>>>> don't need to keep replenishing the vacuum. and you will stop the car.
>>>> with the engine running, there is no vacuum issue, and the brakes are
>>>> still powerful enough to stop the car. on my honda anyway.
>>> I have real trouble believing that a large majority of people would, in
>>> a sudden inadvertent acceleration situation, be content to press the
>>> brakes one time and not try to pump them once or twice.
>> why? if the car in front of you suddenly jams on their brakes, do you
>> apply then release your pedal? i think your answer is "no" - unless
>> you're skidding and know what cadence braking is. and if you know what
>> cadence braking is, you should know that to stop a car with the engine on
>> full throttle, you apply the brakes hard and quickly - you don't monkey
>> about with multiple brake applications that can cause excess heating and
> We aren't talking about what the savvy drive does and knows about. What
> I've said still stands for the scenario we are talking about and for many
> drivers. We weren't talking about what the best thing would be to do.
>>> After that, the
>>> brakes will be almost totally ineffective because of loss of vacuum.
>> no. fade maybe, but vacuum is always present if the engine is running...
> Not enough for any effectiveness of brakes. Do you even know what happens
> to plenum vacuum at light, moderate, and heavy throttle? If you knew the
> numbers, then you wouldn't be saying that an engine running (with throttle
> open) will have enough vacuum to run the brakes - because it simply isn't
> true. Anyone who has used a vacuum gage to any extent knows that vacuum
> plummets when the throttle is open.
>> even if it's not, you still have vacuum reserve for three applications.
> That part is arguably true. I'd say you're loosing effectiveness after 2,
> but what's one more jab of the brakes between friends. The result will be
> that the booster will absolutely *not* charge back to any usable level
> under acceleration. Plenum vacuum is just too low. Again - you don't
> seem to know that - if you want to argue that point, then give me some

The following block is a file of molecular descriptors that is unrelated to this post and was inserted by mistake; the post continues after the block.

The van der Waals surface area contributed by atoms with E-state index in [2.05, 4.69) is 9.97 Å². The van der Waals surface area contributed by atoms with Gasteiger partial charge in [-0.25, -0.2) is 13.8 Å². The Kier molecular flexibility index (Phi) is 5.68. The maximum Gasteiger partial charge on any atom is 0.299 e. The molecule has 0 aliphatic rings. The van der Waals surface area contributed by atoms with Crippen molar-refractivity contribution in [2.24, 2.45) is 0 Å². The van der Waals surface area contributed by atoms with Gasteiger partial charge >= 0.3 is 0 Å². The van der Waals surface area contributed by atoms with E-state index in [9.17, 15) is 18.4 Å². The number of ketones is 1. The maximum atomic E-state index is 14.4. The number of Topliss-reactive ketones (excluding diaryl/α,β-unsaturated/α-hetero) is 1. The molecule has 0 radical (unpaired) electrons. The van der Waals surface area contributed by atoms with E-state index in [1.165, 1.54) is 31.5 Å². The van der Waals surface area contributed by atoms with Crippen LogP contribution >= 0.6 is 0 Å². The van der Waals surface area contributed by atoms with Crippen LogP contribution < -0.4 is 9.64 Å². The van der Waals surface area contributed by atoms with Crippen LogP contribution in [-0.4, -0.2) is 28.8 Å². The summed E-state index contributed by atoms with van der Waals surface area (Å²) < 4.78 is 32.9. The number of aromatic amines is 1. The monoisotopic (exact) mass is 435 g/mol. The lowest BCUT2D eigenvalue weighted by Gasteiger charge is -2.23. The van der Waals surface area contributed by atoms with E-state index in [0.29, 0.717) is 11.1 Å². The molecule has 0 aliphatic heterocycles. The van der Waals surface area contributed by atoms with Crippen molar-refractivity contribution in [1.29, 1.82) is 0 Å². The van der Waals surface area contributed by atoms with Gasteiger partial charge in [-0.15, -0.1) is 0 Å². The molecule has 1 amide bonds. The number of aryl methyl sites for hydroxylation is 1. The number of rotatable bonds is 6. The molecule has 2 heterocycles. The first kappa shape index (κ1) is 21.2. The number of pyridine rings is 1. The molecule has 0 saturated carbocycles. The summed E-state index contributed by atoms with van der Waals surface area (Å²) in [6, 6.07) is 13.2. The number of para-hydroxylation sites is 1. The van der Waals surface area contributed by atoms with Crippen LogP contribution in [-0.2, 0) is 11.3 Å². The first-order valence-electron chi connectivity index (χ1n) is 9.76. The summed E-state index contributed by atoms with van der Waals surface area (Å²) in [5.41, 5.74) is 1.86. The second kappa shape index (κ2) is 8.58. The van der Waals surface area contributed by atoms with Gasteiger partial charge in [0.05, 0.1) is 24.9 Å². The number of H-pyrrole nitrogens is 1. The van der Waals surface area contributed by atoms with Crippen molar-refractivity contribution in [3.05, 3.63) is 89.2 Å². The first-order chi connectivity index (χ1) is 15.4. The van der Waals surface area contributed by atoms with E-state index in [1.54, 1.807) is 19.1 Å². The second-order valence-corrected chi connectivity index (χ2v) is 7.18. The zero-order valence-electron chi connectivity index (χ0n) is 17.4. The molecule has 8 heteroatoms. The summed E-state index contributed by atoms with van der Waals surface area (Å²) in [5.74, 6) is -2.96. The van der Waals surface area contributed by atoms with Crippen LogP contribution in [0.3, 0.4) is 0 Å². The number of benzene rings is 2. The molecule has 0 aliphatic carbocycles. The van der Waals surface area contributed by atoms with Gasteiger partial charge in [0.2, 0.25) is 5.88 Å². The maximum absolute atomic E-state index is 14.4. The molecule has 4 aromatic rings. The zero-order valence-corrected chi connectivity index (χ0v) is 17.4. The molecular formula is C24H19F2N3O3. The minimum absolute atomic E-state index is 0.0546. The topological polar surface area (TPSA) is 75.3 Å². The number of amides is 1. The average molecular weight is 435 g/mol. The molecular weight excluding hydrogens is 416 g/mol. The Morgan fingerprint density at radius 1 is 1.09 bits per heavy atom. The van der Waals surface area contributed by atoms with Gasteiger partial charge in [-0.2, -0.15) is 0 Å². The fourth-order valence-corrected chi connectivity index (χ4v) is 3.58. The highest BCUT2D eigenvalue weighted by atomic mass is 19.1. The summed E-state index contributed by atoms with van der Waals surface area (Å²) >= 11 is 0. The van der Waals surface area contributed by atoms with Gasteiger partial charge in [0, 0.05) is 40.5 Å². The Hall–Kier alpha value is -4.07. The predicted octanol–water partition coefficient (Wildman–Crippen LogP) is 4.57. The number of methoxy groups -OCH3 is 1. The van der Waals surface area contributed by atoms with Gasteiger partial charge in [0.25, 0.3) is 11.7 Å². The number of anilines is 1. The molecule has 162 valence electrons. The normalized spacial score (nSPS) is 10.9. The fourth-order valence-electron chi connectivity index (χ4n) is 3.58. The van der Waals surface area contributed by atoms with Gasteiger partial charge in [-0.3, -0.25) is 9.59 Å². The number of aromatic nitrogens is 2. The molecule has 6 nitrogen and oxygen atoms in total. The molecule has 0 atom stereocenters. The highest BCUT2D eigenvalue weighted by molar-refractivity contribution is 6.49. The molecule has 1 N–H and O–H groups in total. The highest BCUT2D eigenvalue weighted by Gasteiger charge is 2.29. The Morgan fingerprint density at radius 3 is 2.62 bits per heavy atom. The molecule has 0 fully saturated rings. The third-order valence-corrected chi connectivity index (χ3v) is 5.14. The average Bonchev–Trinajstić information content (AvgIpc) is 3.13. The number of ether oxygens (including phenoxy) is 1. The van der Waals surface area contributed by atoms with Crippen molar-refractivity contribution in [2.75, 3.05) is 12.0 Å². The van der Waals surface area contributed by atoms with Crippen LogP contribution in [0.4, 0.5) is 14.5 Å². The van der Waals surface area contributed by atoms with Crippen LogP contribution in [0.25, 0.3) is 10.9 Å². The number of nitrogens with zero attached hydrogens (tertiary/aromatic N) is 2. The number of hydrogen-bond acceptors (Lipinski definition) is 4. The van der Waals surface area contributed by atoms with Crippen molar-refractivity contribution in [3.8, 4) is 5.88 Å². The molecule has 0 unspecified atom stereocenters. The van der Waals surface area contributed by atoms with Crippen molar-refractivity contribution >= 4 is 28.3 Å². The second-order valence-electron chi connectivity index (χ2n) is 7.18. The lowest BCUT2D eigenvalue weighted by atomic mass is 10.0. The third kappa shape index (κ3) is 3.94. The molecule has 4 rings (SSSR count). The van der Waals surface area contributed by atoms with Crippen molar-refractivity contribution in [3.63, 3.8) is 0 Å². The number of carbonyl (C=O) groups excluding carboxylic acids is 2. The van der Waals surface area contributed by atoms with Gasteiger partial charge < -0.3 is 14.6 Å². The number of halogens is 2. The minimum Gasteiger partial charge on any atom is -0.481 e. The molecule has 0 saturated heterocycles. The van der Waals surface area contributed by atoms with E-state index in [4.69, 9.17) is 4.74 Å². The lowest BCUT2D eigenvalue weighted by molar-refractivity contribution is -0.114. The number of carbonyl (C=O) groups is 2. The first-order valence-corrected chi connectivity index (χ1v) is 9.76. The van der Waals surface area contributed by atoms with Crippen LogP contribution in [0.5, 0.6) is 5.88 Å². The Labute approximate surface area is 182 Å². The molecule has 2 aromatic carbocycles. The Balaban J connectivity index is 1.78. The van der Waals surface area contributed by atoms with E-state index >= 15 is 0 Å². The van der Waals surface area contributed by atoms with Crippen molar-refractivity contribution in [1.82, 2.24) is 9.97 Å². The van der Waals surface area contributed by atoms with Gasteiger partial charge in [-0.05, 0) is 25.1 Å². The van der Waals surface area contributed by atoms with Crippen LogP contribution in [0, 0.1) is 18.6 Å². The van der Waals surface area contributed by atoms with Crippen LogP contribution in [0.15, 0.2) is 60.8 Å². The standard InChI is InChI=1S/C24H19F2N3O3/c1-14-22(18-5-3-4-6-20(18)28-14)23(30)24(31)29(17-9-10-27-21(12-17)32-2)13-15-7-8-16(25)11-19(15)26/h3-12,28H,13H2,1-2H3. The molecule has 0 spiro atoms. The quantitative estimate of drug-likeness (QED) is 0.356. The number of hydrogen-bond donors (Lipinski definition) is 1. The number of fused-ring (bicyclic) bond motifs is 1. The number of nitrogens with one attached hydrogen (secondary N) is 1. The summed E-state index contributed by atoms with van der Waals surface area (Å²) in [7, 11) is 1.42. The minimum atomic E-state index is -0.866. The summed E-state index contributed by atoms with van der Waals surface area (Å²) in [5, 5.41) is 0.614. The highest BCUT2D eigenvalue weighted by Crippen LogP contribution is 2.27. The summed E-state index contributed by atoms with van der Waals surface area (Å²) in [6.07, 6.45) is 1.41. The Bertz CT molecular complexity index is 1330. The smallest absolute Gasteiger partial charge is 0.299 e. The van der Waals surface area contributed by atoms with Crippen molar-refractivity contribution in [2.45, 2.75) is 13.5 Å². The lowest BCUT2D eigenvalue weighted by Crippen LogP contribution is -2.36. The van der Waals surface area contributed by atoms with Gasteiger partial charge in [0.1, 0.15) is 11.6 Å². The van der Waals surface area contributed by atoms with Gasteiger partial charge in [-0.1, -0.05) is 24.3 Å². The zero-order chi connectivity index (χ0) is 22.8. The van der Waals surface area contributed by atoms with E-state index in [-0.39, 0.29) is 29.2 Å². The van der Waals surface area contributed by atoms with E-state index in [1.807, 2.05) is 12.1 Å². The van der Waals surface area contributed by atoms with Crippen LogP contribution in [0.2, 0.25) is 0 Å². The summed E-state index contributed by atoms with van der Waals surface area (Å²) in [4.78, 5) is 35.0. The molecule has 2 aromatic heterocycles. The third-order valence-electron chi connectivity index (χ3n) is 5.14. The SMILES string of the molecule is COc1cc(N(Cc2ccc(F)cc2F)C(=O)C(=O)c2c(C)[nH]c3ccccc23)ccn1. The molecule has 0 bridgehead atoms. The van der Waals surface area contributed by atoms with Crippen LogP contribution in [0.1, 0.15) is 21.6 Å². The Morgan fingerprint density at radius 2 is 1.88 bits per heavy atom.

> numbers for vacuum for a common engine of your choice at idle, and in gear
> under light, moderate, and heavy acceleration. If the numbers you come
> back with are honest, you will prove what I'm saying.
>>>> with respect, i think you're confusing vacuum with fade...
>>> No - I'm not. While you could certainly induce fade with a certain
>>> prolonged script of usage of the brakes, what I'm talking about is true
>>> over what I would say would be the real world typical scenario (before
>>> the fade issue becomes real - which - yes - it would over a longer
>>> period, but not likely if the 2 or 3 stabs had already occurred in the
>>> relatively short period that I would expect). It is a fact that the
>>> vacuum cannot recharge with almost no vacuum in the intake - it doesn't
>>> recharge by magic. I guarantee you that after a third stab of the brakes
>>> on an engine vacuum-driven power brake car, the brakes will loose the
>>> fight with the engine - fade has nothing to do with that over the first
>>> few seconds that we would be talking about (during which the first 2 or
>>> 3 stabs would occur real world).
>> if that is your experience, then i think you must have a vacuum leak...
> That is simply not the case.
>> even with wide open throttle, there is sufficient vacuum in the manifold
>> to create significant braking assist.
> That is profoundly incorrect - period.
>>>> experienced that too, one particular time on a major hill in san
>>>> francisco approaching a busy intersection. yes, it's scary stuff. but
>>>> when i changed the pads on my civic from after-market to oem, all fade
>>>> problems disappeared. even fully loaded, repeatedly decelerating from
>>>> speed. [i learned my "honda oem is best" lesson that way.]
>>>>> I urge anyone who doesn't believe what I claim above to try it before
>>>> i have. my results and comments are as above.
>>> And both of us could design the script to create either end result we
>>> wished. I submit that in the real world, most people would try pumping
>>> the brakes in desperation if the sudden acceleration scenario actually
>>> happened - the depleting stabs would occur before fade became a factor.
>> sorry dude, it's incredibly rare for a panicking driver to pump their
> That's your *theory*, or you have something to back that statement up?
> Admittedly, my theory that some percentage of drivers would pump the
> brakes is not provable as far as I know, but I do state it as conjecture,
> not as fact as you are stating your argument.
>> that's why abs exists - abs does that for them, and only in the event of
>> traction limit being exceeded..
> You're not talking about the same situation. Trying to stop a vehicle
> with runaway acceleration is not the same setup as emergency accident
> avoidance as far as paniced driver psychology. (Yes - there are
> similarities, but don't turn that similarity into being equal.)
There is no point in arguing with him Bill. He is an idiot, no matter which
nym he's posting under.